The Habitant

The Habitant
By William Henry Drummond, M.D First published in 1897
ISBN: 978-1-77081-095-2 pages 85 size: 6.5 by 9 inches paper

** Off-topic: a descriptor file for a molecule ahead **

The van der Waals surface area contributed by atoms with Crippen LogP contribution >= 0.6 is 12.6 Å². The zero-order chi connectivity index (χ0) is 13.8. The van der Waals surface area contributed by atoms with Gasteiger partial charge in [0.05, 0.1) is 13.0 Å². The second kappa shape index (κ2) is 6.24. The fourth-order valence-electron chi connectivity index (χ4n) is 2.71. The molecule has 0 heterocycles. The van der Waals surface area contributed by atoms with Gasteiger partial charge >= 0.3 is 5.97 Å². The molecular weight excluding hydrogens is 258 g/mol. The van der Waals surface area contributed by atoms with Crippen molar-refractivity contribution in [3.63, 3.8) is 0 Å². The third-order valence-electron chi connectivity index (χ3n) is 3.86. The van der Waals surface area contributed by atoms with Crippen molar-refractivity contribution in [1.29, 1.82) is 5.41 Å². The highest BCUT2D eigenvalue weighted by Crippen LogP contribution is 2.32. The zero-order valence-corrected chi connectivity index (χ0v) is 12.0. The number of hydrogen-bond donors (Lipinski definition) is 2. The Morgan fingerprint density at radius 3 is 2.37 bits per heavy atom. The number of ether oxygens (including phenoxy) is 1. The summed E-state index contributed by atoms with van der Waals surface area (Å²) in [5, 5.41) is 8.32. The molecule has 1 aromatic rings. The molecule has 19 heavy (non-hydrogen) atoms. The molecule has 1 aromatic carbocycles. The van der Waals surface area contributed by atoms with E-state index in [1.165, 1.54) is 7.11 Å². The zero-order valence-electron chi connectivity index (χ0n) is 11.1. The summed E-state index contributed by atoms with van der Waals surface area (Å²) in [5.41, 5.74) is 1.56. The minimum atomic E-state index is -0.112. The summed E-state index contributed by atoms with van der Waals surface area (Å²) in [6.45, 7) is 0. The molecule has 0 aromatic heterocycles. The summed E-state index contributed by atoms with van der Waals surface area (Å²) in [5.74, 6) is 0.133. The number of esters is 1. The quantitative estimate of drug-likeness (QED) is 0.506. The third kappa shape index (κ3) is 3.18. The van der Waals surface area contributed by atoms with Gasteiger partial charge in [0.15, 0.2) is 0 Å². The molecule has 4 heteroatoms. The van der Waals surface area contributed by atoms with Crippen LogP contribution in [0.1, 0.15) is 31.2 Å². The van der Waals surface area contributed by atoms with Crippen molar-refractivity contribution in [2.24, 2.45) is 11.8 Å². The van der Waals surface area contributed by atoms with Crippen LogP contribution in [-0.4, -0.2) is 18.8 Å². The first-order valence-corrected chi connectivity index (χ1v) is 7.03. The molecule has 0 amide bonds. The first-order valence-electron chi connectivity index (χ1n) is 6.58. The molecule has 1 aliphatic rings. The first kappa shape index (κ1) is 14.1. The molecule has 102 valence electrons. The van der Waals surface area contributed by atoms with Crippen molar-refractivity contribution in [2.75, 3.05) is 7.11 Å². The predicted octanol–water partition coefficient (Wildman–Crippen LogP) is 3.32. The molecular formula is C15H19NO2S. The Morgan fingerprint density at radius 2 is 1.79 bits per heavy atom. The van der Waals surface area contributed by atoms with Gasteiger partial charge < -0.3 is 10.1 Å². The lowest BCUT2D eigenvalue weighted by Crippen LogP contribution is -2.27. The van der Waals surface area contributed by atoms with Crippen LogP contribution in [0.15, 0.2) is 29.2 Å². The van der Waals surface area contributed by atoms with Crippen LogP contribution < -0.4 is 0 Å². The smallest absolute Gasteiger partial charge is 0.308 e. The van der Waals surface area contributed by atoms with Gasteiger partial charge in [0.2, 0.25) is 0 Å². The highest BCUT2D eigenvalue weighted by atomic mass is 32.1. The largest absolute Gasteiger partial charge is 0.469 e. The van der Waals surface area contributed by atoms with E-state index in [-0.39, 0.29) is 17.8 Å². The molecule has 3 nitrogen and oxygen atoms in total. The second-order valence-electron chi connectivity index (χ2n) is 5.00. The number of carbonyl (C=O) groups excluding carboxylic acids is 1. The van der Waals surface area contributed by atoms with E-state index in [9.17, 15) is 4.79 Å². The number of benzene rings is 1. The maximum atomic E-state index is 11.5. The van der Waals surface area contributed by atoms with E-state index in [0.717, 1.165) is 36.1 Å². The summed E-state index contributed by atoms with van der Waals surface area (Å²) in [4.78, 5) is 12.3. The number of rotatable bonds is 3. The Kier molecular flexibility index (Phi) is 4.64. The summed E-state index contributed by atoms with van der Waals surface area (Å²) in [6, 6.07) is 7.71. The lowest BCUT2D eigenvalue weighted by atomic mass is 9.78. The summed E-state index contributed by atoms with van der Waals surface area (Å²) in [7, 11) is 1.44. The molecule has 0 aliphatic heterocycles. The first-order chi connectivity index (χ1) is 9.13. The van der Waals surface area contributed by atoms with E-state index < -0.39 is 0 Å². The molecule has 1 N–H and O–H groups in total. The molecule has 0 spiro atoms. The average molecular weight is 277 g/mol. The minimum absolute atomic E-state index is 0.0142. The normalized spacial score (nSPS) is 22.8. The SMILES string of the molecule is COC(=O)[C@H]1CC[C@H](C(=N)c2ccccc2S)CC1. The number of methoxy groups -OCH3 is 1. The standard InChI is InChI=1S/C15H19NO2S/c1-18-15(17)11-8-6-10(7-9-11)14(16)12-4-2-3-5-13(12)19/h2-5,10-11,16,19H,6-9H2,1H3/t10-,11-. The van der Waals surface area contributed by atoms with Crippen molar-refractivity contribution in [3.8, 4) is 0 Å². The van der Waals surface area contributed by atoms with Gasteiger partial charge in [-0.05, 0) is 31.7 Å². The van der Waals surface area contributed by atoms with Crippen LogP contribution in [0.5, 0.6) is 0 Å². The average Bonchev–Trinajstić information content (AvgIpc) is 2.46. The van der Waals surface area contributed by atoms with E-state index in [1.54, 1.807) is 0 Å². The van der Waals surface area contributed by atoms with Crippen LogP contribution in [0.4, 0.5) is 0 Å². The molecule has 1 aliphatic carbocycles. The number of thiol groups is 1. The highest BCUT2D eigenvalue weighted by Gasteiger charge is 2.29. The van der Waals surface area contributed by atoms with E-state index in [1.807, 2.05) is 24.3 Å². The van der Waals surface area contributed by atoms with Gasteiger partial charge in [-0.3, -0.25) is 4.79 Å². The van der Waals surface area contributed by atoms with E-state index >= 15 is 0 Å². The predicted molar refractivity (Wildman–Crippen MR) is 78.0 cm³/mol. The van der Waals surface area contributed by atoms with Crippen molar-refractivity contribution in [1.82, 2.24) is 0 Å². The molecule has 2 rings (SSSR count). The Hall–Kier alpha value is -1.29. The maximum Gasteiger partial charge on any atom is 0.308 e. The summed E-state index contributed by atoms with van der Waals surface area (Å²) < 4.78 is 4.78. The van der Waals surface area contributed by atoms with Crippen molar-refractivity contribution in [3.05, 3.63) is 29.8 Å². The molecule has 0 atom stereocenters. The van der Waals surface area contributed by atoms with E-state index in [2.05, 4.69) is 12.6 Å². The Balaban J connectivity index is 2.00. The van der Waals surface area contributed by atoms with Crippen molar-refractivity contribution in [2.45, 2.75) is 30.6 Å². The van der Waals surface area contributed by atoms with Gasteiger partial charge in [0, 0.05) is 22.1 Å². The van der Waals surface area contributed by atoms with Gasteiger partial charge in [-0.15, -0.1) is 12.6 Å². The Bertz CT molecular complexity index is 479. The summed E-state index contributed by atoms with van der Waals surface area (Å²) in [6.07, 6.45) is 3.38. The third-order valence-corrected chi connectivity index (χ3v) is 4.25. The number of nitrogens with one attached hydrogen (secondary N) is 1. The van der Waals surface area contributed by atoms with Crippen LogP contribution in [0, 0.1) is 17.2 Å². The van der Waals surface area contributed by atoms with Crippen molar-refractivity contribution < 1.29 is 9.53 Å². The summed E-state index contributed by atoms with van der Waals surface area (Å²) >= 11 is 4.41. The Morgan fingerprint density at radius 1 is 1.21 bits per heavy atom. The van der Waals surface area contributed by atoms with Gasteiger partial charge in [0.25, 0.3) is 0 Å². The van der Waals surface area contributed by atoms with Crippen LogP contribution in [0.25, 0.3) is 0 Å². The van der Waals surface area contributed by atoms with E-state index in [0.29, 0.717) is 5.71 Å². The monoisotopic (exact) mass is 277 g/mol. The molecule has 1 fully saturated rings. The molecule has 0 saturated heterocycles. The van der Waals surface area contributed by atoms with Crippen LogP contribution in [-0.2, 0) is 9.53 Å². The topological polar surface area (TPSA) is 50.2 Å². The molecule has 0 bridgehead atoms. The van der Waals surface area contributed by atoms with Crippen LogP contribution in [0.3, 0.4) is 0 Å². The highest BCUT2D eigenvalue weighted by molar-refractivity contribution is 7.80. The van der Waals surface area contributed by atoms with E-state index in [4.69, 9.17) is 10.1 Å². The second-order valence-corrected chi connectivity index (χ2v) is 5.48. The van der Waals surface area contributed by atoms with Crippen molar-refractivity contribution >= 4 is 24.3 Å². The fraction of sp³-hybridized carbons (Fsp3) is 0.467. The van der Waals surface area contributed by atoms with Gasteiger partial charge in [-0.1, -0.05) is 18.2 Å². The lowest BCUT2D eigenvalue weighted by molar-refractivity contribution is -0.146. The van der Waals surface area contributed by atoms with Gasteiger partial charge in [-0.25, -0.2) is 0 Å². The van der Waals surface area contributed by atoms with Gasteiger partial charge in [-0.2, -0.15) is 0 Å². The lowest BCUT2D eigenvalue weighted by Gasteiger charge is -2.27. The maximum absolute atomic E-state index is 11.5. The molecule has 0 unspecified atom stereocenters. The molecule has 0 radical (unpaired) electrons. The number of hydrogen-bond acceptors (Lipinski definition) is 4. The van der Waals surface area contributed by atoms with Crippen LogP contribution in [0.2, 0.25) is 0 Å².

William Henry Drummond (1854-1907), dialect poet, was born at Currawn House, county Leitrim, Ireland, on April 13, 1854, the son of George Drummond, Royal Irish Constabulary, and Elizabeth Morris Loden. He came to Canada with his parents in 1864, and was educated at the Montreal High School. He studied medicine at Bishop’s College, Lennoxville (M.D., 1884), and for many years was a physician in general practice, first in the country, and then in Montreal. He died at Cobalt, Ontario, on April 6, 1907. His first volume of verse was entitled The Habitant (New York and London, 1897), and was couched in an approximation to the dialect of the French-Canadian habitant speaking English. This was followed in the same strain by Phil-o-Rum’s canoe (New York and London, 1898), Johnnie Courteau (New York and London, 1901), and The voyageur (New York, 1905); and there was published a posthumous volume entitled The Great Fight (New York and London, 1908), prefaced by a biographical memoir. He married, in 1894, May Isabel, only daughter of Dr. O. C. Harvey, of Savanna la Mar, Jamaica. He was elected a fellow of the Royal Society of Canada in 1899; and he was made an LL.D. of the University of Toronto in 1902. He died in 1907


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